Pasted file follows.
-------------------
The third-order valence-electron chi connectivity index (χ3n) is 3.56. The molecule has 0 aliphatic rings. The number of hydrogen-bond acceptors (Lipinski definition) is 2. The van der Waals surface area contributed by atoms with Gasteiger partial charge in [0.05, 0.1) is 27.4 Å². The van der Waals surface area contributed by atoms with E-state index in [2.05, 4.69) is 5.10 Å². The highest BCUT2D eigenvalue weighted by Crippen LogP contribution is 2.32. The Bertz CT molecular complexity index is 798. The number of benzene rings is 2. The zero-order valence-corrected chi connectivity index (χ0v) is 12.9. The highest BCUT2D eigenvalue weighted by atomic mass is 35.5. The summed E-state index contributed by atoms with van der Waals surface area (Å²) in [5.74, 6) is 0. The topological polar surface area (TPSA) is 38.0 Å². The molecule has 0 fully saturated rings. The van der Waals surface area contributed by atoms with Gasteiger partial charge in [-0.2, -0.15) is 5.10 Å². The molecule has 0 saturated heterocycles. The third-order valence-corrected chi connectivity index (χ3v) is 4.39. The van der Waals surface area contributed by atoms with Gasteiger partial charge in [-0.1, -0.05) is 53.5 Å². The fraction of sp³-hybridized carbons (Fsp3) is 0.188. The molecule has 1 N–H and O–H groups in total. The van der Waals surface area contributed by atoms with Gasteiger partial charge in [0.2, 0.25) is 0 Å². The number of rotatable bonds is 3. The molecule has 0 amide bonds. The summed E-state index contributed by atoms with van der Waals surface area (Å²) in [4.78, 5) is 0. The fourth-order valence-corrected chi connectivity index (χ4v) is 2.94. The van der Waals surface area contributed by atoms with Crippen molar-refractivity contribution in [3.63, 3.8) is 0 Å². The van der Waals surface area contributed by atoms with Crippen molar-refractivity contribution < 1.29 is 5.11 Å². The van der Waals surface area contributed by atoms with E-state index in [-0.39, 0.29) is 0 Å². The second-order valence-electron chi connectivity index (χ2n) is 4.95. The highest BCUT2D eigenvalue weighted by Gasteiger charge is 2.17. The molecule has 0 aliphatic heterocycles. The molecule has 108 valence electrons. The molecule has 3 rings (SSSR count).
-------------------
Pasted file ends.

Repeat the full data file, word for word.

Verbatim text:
The third-order valence-electron chi connectivity index (χ3n) is 3.56. The molecule has 0 aliphatic rings. The number of hydrogen-bond acceptors (Lipinski definition) is 2. The van der Waals surface area contributed by atoms with Gasteiger partial charge in [0.05, 0.1) is 27.4 Å². The van der Waals surface area contributed by atoms with E-state index in [2.05, 4.69) is 5.10 Å². The highest BCUT2D eigenvalue weighted by Crippen LogP contribution is 2.32. The Bertz CT molecular complexity index is 798. The number of benzene rings is 2. The zero-order valence-corrected chi connectivity index (χ0v) is 12.9. The highest BCUT2D eigenvalue weighted by atomic mass is 35.5. The summed E-state index contributed by atoms with van der Waals surface area (Å²) in [5.74, 6) is 0. The topological polar surface area (TPSA) is 38.0 Å². The molecule has 0 fully saturated rings. The van der Waals surface area contributed by atoms with Gasteiger partial charge in [-0.2, -0.15) is 5.10 Å². The molecule has 0 saturated heterocycles. The third-order valence-corrected chi connectivity index (χ3v) is 4.39. The van der Waals surface area contributed by atoms with Gasteiger partial charge in [-0.1, -0.05) is 53.5 Å². The fraction of sp³-hybridized carbons (Fsp3) is 0.188. The molecule has 1 N–H and O–H groups in total. The van der Waals surface area contributed by atoms with Gasteiger partial charge in [0.2, 0.25) is 0 Å². The number of rotatable bonds is 3. The molecule has 0 amide bonds. The summed E-state index contributed by atoms with van der Waals surface area (Å²) in [4.78, 5) is 0. The fourth-order valence-corrected chi connectivity index (χ4v) is 2.94. The van der Waals surface area contributed by atoms with Crippen molar-refractivity contribution in [3.63, 3.8) is 0 Å². The van der Waals surface area contributed by atoms with Crippen molar-refractivity contribution < 1.29 is 5.11 Å². The van der Waals surface area contributed by atoms with E-state index in [-0.39, 0.29) is 0 Å². The second-order valence-electron chi connectivity index (χ2n) is 4.95. The highest BCUT2D eigenvalue weighted by Gasteiger charge is 2.17. The molecule has 0 aliphatic heterocycles. The molecule has 108 valence electrons. The molecule has 3 rings (SSSR count).